Canadian PM to remain in self-isolation for two weeks

Canadian Prime Minister Justin Trudeau speaks during the press briefing on Friday.

Canadian Prime Minister Justin Trudeau will remain in self-isolation for two weeks after his wife Sophie Grégoire Trudeau tested positive for COVID-19.

“Upon my doctor’s recommendation, I will remain in self isolation for 14 days. I want to be clear. I have no symptoms. I am feeling good,” Trudeau said in a press briefing on Friday.

The Prime Minister’s announcement comes as Canada suspended parliament sittings until April 20 in efforts to contain the spread of COVID-19.

Mark Strahl, Conservative Party parliamentary whip said parties had agreed to impose the suspension as the country battles to contain the spread of the virus.

Trudeau however affirmed that the move does not limit the government’s efforts to cushion Canadians from the effects of COVID-19.

“The agreement we reached with other parties to suspend the House today also still gives us the flexibility to do the things we need to do in order to support Canadians,” Trudeau said.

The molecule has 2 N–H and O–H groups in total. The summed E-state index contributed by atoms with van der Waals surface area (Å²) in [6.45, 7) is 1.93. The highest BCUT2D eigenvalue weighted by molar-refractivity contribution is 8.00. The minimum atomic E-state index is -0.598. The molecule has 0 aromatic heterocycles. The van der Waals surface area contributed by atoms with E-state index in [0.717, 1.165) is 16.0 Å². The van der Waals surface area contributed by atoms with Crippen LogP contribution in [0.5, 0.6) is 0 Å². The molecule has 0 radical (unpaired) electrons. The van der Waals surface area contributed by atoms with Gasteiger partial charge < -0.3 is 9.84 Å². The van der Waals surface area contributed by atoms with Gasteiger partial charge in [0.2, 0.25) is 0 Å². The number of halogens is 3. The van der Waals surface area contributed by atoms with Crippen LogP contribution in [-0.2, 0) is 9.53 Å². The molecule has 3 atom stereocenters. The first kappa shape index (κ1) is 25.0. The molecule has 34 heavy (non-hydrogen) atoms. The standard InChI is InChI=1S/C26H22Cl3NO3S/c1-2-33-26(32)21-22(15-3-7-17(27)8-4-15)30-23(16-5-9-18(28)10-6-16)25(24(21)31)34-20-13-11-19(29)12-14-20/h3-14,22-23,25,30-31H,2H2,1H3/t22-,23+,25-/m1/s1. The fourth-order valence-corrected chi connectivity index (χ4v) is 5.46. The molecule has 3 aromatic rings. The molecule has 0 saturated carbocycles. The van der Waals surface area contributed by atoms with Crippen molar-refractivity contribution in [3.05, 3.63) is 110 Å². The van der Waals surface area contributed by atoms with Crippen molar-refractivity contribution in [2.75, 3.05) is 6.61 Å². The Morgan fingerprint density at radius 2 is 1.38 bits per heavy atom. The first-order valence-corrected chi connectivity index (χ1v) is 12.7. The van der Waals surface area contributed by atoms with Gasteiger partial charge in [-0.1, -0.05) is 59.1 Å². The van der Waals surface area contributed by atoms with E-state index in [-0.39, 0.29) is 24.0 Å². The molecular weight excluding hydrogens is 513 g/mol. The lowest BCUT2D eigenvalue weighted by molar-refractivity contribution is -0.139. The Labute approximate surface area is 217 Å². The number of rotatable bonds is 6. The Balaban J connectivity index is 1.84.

“We will help Canadians financially. The government of Canada will be introducing a significant fiscal stimulus package in the days ahead.”

Earlier, the World Health Organization (WHO) announced that the COVID-19 death toll had surpassed 5,000 globally. The virus has reached 123 countries, with more than 132,000 cases confirmed.

Trudeau is expected to participate in a G7 extraordinary Leaders Summit by videoconference on Monday to discuss the COVID-19 outbreak.

According to French President Emmanuel Macron, the G7 leaders will “coordinate research efforts on a vaccine and treatments, and work on an economic and financial response.”